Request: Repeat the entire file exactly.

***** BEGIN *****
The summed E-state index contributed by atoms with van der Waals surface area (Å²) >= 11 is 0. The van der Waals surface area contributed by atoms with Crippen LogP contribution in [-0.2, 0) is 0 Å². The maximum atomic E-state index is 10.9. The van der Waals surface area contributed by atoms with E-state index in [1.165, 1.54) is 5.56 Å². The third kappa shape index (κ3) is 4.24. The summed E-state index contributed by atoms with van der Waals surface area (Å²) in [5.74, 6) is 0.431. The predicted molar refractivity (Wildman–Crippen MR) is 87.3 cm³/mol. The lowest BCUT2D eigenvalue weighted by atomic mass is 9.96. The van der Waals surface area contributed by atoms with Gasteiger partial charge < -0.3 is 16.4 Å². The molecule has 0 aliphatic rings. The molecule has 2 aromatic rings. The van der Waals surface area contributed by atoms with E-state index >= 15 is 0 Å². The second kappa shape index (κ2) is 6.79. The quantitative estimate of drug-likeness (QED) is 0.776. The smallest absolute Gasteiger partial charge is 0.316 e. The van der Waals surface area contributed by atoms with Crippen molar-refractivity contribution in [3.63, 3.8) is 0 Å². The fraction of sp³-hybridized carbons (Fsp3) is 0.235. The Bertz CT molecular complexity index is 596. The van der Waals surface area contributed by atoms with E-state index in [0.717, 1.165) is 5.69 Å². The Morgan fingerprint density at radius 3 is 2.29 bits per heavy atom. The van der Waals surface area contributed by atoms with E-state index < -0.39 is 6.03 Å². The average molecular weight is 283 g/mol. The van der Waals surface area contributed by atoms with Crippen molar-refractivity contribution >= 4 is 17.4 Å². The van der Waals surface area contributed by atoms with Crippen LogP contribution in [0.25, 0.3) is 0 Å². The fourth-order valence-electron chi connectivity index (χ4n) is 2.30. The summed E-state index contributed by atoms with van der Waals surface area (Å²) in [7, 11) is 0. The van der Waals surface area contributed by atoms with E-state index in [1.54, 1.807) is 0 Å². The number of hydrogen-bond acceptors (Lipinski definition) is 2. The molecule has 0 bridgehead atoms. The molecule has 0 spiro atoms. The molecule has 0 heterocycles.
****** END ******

The summed E-state index contributed by atoms with van der Waals surface area (Å²) >= 11 is 0. The van der Waals surface area contributed by atoms with Crippen LogP contribution in [-0.2, 0) is 0 Å². The maximum atomic E-state index is 10.9. The van der Waals surface area contributed by atoms with E-state index in [1.165, 1.54) is 5.56 Å². The third kappa shape index (κ3) is 4.24. The summed E-state index contributed by atoms with van der Waals surface area (Å²) in [5.74, 6) is 0.431. The predicted molar refractivity (Wildman–Crippen MR) is 87.3 cm³/mol. The lowest BCUT2D eigenvalue weighted by atomic mass is 9.96. The van der Waals surface area contributed by atoms with Gasteiger partial charge < -0.3 is 16.4 Å². The molecule has 0 aliphatic rings. The molecule has 2 aromatic rings. The van der Waals surface area contributed by atoms with E-state index >= 15 is 0 Å². The second kappa shape index (κ2) is 6.79. The quantitative estimate of drug-likeness (QED) is 0.776. The smallest absolute Gasteiger partial charge is 0.316 e. The van der Waals surface area contributed by atoms with Crippen molar-refractivity contribution in [3.63, 3.8) is 0 Å². The fraction of sp³-hybridized carbons (Fsp3) is 0.235. The Bertz CT molecular complexity index is 596. The van der Waals surface area contributed by atoms with E-state index in [0.717, 1.165) is 5.69 Å². The Morgan fingerprint density at radius 3 is 2.29 bits per heavy atom. The van der Waals surface area contributed by atoms with E-state index < -0.39 is 6.03 Å². The average molecular weight is 283 g/mol. The van der Waals surface area contributed by atoms with Crippen molar-refractivity contribution >= 4 is 17.4 Å². The van der Waals surface area contributed by atoms with Crippen LogP contribution in [0.25, 0.3) is 0 Å². The fourth-order valence-electron chi connectivity index (χ4n) is 2.30. The summed E-state index contributed by atoms with van der Waals surface area (Å²) in [7, 11) is 0. The van der Waals surface area contributed by atoms with E-state index in [1.54, 1.807) is 0 Å². The number of hydrogen-bond acceptors (Lipinski definition) is 2. The molecule has 0 bridgehead atoms. The molecule has 0 spiro atoms. The molecule has 0 heterocycles.